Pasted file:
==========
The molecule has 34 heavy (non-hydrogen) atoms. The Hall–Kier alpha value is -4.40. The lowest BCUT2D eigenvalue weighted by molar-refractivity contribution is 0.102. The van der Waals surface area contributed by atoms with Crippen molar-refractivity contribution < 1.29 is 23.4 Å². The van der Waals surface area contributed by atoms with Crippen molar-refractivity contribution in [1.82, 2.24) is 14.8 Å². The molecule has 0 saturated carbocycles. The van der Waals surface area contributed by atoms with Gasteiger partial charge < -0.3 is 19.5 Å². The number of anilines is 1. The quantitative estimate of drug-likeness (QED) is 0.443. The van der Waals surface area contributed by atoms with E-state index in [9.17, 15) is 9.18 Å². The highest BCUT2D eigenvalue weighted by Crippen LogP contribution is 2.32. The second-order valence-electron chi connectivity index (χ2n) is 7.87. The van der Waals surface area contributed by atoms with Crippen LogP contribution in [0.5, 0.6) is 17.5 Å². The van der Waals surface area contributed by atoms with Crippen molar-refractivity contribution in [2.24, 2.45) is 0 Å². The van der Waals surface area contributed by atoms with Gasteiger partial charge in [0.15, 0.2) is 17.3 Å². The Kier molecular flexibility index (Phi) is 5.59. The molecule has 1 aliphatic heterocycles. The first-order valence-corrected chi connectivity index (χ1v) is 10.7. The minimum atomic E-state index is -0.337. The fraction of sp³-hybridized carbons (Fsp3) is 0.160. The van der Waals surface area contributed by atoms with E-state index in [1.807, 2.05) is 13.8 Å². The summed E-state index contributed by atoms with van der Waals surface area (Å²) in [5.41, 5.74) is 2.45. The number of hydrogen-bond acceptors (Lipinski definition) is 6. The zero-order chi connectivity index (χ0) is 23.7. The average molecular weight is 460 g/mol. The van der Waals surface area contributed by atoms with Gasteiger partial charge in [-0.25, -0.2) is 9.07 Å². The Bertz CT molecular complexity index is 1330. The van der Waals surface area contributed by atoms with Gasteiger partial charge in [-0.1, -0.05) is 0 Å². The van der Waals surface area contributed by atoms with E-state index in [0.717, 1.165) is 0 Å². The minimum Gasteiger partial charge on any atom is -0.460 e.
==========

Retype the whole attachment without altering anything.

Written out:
The molecule has 34 heavy (non-hydrogen) atoms. The Hall–Kier alpha value is -4.40. The lowest BCUT2D eigenvalue weighted by molar-refractivity contribution is 0.102. The van der Waals surface area contributed by atoms with Crippen molar-refractivity contribution < 1.29 is 23.4 Å². The van der Waals surface area contributed by atoms with Crippen molar-refractivity contribution in [1.82, 2.24) is 14.8 Å². The molecule has 0 saturated carbocycles. The van der Waals surface area contributed by atoms with Gasteiger partial charge < -0.3 is 19.5 Å². The number of anilines is 1. The quantitative estimate of drug-likeness (QED) is 0.443. The van der Waals surface area contributed by atoms with E-state index in [9.17, 15) is 9.18 Å². The highest BCUT2D eigenvalue weighted by Crippen LogP contribution is 2.32. The second-order valence-electron chi connectivity index (χ2n) is 7.87. The van der Waals surface area contributed by atoms with Crippen LogP contribution in [0.5, 0.6) is 17.5 Å². The van der Waals surface area contributed by atoms with Crippen molar-refractivity contribution in [2.24, 2.45) is 0 Å². The van der Waals surface area contributed by atoms with Gasteiger partial charge in [0.15, 0.2) is 17.3 Å². The Kier molecular flexibility index (Phi) is 5.59. The molecule has 1 aliphatic heterocycles. The first-order valence-corrected chi connectivity index (χ1v) is 10.7. The minimum atomic E-state index is -0.337. The fraction of sp³-hybridized carbons (Fsp3) is 0.160. The van der Waals surface area contributed by atoms with E-state index in [1.807, 2.05) is 13.8 Å². The summed E-state index contributed by atoms with van der Waals surface area (Å²) in [5.41, 5.74) is 2.45. The number of hydrogen-bond acceptors (Lipinski definition) is 6. The zero-order chi connectivity index (χ0) is 23.7. The average molecular weight is 460 g/mol. The van der Waals surface area contributed by atoms with Gasteiger partial charge in [-0.25, -0.2) is 9.07 Å². The Bertz CT molecular complexity index is 1330. The van der Waals surface area contributed by atoms with Gasteiger partial charge in [-0.1, -0.05) is 0 Å². The van der Waals surface area contributed by atoms with E-state index in [0.717, 1.165) is 0 Å². The minimum Gasteiger partial charge on any atom is -0.460 e.